# How to write equation of oscillating electric field?

I'm asked to write the equation of an oscillating EF that is propagating along the direction $$\hat{i} + \hat{j}\over \sqrt{2}$$. Sufficient parameters are given such that I can find the value of $$E_0$$, $$k$$ (angular wavenumber) and $$\omega$$ (angular frequency).

$$\vec{E} = E_0 \sin(\omega t-k(\space \space \space \space))\frac{-\hat{i} + \hat{j}}{\sqrt2}$$

But what goes into the empty bracket? My initial thought was $$x+y\over \sqrt2$$, drawing a parallel with the way the vectors work. But I don't think this makes any sense.

Any help is appreciated! :)

The wave vector $$\vec{k}$$ is in the same direction as the wave is travelling. Since you have been given a unit vector for the direction, then $$\vec{k}$$ is just $$k$$ multiplied by that unit vector.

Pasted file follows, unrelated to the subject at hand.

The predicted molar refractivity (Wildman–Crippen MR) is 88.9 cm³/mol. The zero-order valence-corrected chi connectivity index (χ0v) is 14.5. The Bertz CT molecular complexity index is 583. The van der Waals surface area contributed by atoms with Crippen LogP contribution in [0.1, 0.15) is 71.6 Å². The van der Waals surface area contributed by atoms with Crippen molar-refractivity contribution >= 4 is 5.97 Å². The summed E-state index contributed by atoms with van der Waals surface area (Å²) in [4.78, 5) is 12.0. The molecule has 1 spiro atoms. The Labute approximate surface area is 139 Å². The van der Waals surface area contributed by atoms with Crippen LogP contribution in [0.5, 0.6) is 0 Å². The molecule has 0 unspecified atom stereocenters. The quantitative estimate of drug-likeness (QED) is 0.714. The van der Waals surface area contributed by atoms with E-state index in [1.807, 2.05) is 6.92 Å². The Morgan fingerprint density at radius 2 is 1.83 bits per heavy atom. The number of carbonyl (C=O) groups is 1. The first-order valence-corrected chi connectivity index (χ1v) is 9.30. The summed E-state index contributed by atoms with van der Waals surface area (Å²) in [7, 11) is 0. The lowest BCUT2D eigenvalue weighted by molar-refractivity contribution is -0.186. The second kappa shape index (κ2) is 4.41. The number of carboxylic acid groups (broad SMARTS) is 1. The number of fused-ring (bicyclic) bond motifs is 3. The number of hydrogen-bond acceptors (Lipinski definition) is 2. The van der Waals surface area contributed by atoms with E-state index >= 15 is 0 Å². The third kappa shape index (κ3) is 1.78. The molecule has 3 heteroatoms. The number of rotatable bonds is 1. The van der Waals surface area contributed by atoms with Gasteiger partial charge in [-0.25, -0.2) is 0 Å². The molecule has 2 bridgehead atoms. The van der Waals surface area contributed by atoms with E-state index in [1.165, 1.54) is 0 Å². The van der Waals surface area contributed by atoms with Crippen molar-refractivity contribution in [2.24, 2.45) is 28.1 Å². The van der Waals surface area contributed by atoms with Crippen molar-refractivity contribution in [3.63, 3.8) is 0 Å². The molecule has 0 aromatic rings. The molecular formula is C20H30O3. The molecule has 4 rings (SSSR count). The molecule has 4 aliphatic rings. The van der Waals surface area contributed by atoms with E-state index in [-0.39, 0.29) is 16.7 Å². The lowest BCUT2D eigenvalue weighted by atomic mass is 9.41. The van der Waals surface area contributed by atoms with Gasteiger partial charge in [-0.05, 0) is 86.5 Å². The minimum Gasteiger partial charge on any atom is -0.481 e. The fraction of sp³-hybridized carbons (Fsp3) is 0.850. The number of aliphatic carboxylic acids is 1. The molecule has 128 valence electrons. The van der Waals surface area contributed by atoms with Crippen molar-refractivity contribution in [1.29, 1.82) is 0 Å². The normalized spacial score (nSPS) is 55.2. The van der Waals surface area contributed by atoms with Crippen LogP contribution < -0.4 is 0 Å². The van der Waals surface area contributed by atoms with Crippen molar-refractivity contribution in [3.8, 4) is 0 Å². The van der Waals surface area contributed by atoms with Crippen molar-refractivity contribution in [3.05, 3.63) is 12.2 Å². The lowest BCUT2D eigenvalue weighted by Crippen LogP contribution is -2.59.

The general expression you are attempting to write is $$\vec{E}= E_0 \sin(\omega t - \vec{k}\cdot \vec{r}) \hat{u} \ ,$$ where $$\vec{r} = x\hat{i} + y\hat{j} + z\hat{k}$$ in Cartesian coordinates. Thus, knowing $$\vec{k}$$ you can complete the expression.
However, $$\hat{u}$$ is a unit vector expressing the polarisation direction of the wave. This is perpendicular to the wave vector (i.e. $$\vec{k}\cdot \hat{u}=0$$) and this is not uniquely defined by the information in your question. You have chosen a possible but not unique value for $$\hat{u}$$.